February 2022 - Fluorescence guided surgery
It will come as no surprise that being able to see clearly and identify important structures during surgery will lead to better outcomes. Traditionally, most surgery was performed with large incisions and surgeons using their hands to perform the various parts of the operation. This has largely been replaced by modern surgeons using keyhole techniques whether that be laparoscopy or more recently, robotics.
Central to the benefits of keyhole surgery is the high-resolution image that is displayed on the monitors where the surgeon can see anatomical detail far more accurately compared with open surgery.
Beyond the clarity of the imaging in minimally invasive surgery is the ability to use near infrared or fluorescence guided technology. This is where a dye is injected into the bloodstream that then flows into the target tissues and organs and thus showing important details that are not possible to see with the naked eye. Examples include blood vessels and blood flow, tubes that carry bile or urine and in some cases cancerous tissue.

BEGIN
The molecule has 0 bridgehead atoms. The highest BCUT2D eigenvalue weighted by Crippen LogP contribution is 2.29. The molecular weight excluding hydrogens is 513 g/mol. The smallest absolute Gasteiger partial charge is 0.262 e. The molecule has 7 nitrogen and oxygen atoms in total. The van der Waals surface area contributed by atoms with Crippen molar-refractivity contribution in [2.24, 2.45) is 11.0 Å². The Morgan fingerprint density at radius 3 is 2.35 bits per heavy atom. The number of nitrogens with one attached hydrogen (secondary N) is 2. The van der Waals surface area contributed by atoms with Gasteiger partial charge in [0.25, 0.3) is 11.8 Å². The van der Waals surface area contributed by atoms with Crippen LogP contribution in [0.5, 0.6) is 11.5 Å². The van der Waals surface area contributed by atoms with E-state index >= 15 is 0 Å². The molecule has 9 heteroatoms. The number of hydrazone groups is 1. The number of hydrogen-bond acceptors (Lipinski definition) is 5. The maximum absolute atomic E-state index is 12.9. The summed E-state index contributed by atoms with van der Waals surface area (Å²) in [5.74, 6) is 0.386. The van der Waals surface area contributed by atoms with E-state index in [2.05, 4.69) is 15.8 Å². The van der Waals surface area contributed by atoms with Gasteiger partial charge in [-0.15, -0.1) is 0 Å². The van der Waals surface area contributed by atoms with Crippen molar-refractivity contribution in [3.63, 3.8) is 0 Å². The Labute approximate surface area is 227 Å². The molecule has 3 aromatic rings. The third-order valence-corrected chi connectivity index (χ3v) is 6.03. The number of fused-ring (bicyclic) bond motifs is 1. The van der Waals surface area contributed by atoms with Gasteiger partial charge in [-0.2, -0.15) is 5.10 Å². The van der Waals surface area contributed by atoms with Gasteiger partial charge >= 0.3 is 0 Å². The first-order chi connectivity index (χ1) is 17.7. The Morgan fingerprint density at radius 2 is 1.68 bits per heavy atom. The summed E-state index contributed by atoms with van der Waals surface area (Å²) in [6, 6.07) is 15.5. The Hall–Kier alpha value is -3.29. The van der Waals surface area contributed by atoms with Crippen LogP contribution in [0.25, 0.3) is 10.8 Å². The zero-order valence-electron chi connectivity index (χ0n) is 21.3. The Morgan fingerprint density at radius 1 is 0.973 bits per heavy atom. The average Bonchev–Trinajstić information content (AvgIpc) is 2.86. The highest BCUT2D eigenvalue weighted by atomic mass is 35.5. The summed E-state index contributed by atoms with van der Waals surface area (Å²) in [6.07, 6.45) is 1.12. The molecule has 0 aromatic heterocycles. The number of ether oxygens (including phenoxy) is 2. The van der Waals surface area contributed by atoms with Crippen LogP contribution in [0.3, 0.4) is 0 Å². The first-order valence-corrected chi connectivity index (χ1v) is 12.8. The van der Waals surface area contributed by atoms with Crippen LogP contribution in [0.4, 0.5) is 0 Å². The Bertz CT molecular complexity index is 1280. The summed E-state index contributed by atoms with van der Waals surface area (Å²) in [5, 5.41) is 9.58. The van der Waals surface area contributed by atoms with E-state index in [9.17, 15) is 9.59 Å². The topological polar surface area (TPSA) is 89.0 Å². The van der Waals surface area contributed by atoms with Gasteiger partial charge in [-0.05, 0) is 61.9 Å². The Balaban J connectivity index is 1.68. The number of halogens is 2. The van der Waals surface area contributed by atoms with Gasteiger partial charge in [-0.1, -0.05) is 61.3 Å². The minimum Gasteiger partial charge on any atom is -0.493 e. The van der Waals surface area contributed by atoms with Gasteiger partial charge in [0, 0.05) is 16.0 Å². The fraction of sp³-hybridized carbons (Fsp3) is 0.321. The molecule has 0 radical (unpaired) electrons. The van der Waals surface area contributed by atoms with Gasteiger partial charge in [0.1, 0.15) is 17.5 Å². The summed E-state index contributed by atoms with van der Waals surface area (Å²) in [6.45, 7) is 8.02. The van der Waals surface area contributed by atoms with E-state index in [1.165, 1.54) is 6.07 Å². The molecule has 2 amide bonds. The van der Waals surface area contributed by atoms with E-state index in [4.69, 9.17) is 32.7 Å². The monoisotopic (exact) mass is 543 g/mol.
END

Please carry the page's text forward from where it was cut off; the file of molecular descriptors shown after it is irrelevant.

I have been researching fluorescence guided surgery for several years now and have pioneered various techniques and published these in the medical literature. There is now clear evidence that the use of fluorescence guided surgery leads to better outcomes. This evidence was recently published and presented at the European Association of Endoscopic Surgeons annual meeting in November 2021 of which I was a co-author.
I incorporate these cutting-edge techniques during major abdominal surgery to ensure that my patients are offered the best outcomes whether that be laparoscopically or robotically. It may be that these techniques are useful for your surgery so please do enquire during consultation.